Last-minute goals are an occupational hazard. "But we wouldn't have it any other way," maintains Ian Vickers, editor of Sheffield's Green 'Un. "When the adrenaline's going on a Saturday it's the best time of the week." Mind you, he could have done without the fire alarm going off just after half-time one Saturday, leaving a baffled football correspondent gabbling down the line to a non-existent copytaker.

Vickers is remarkably bullish. "The Green 'Un will be 100-years-old in 2007 and we're confident that we'll survive for another 100," he says. "The paper's still an institution round here." Maybe. But the average sale 10 years ago was around 28,000 a week while today it's nearer to 18,000 when both Sheffield clubs win and 15,000 when they can't muster a victory between them.

At least the figures are considerably healthier than the 2,000 average sale posted by The Leicester Mercury's sporting Buff when it closed down last season. Or, indeed, the 3,000 to 4,000 circulation of The Pink in nearby Coventry when The Evening Telegraph made the same decision soon afterwards. The Telegraph now publishes a football preview section with Saturday's paper and a Midweek Pink with football reports from local leagues. And The Mercury? Well, it produces a stand-alone Saturday-morning sports paper selling between 7,000 and 9,000. It's blue on the front for football fans and green on the back for followers of the city's rugby club.

Down in Portsmouth and up in Middlesbrough, meanwhile, kick-off times have forced sports desks to come up with exclusive stories in the absence of matches to report. In Portsmouth, the ongoing saga of manager Harry Redknapp's moves to and from local rivals Southampton has helped. "It was a good breaker for our Sports Mail when he resigned on a Saturday afternoon," recalls Mark Acheson, deputy editor of The News, the city's evening paper. The Mail needs all the breaks it can get considering that on six occasions this season Portsmouth matches have been switched to 5.15 kick-offs for Sky Premier Plus. "We can publish a paper afterwards," Acheson says, "but all the newsagents are shut."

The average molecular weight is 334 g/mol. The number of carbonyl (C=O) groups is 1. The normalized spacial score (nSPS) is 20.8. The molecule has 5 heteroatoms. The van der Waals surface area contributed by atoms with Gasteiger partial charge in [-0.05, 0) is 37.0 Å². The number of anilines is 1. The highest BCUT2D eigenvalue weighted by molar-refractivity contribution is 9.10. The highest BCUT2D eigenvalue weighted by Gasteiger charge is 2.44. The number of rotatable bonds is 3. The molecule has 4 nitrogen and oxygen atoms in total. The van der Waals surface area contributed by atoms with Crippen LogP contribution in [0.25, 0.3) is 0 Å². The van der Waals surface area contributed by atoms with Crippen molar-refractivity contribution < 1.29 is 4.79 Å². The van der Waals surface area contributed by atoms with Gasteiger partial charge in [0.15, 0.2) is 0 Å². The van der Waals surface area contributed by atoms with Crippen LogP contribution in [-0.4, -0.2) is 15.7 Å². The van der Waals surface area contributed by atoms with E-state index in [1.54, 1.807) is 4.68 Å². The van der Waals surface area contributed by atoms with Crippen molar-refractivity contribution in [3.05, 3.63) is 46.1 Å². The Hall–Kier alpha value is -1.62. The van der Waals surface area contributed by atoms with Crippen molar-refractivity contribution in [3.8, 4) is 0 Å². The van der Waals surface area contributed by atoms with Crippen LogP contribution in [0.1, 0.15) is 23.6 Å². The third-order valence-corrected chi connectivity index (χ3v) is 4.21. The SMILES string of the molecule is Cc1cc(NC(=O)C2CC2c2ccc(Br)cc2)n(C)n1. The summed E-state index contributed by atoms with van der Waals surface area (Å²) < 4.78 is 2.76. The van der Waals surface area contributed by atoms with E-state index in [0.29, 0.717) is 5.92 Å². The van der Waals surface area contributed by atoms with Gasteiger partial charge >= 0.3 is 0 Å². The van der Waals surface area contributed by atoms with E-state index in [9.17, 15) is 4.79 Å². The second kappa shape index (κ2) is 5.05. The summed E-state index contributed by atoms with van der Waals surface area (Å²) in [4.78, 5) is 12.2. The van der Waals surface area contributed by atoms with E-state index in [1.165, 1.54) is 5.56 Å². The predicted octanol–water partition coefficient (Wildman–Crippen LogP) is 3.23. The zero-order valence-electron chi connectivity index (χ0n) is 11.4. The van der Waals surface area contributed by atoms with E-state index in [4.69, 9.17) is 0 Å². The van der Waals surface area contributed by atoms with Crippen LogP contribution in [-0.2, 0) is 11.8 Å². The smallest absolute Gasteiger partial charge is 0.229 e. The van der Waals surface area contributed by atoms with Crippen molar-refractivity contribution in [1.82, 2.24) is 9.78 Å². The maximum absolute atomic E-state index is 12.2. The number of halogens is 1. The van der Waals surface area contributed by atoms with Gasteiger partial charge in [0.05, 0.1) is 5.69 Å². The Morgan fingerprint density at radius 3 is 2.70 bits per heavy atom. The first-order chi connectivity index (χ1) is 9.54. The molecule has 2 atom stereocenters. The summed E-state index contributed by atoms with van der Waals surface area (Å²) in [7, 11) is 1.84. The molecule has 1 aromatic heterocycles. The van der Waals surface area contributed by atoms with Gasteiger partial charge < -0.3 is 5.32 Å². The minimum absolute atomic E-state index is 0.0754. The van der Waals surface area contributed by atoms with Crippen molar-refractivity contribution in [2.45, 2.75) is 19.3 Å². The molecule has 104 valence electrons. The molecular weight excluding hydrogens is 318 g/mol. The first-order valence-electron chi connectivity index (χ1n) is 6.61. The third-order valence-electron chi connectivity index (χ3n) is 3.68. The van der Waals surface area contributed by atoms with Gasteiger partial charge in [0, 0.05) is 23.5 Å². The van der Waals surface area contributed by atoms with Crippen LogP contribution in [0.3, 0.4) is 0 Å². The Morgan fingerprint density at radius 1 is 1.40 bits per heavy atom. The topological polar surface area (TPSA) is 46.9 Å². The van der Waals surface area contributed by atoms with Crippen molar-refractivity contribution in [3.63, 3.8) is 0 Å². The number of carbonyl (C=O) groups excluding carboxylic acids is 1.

Up in Middlesbrough, where three o'clock Saturday kick-offs are rare, the newsagent problem has been largely overcome by direct deliveries. Readers sign up for an attractively priced package that includes The Evening Gazette and The Sporting Pink. "It means a guaranteed sale of the football paper of 9,000," says outgoing sports editor Alan Boughey. "But we can sell over 13,000 if Boro play at three on a Saturday and win."

Former Gazette editor Steve Dyson recently took on the challenge of resurrecting The Evening Mail in his native Birmingham. Part of his legacy is one of the best-known Pink 'Uns of all, The Sports Argus. The good news is that Birmingham has three Premiership clubs [West Bromwich Albion's ground is only just over the city border]. The bad news is that all three are in or around the relegation zone. Dyson is keeping his cards close to his chest, praising The Argus as "a strong brand" but adding: "The marketplace has changed dramatically in recent years. Like all parts of the paper, The Argus is kept under constant review."

Could another Pink 'Un be drained of colour before too long? You might get slightly longer odds on Aston Villa, Birmingham City and West Brom all being in the Premier League next season.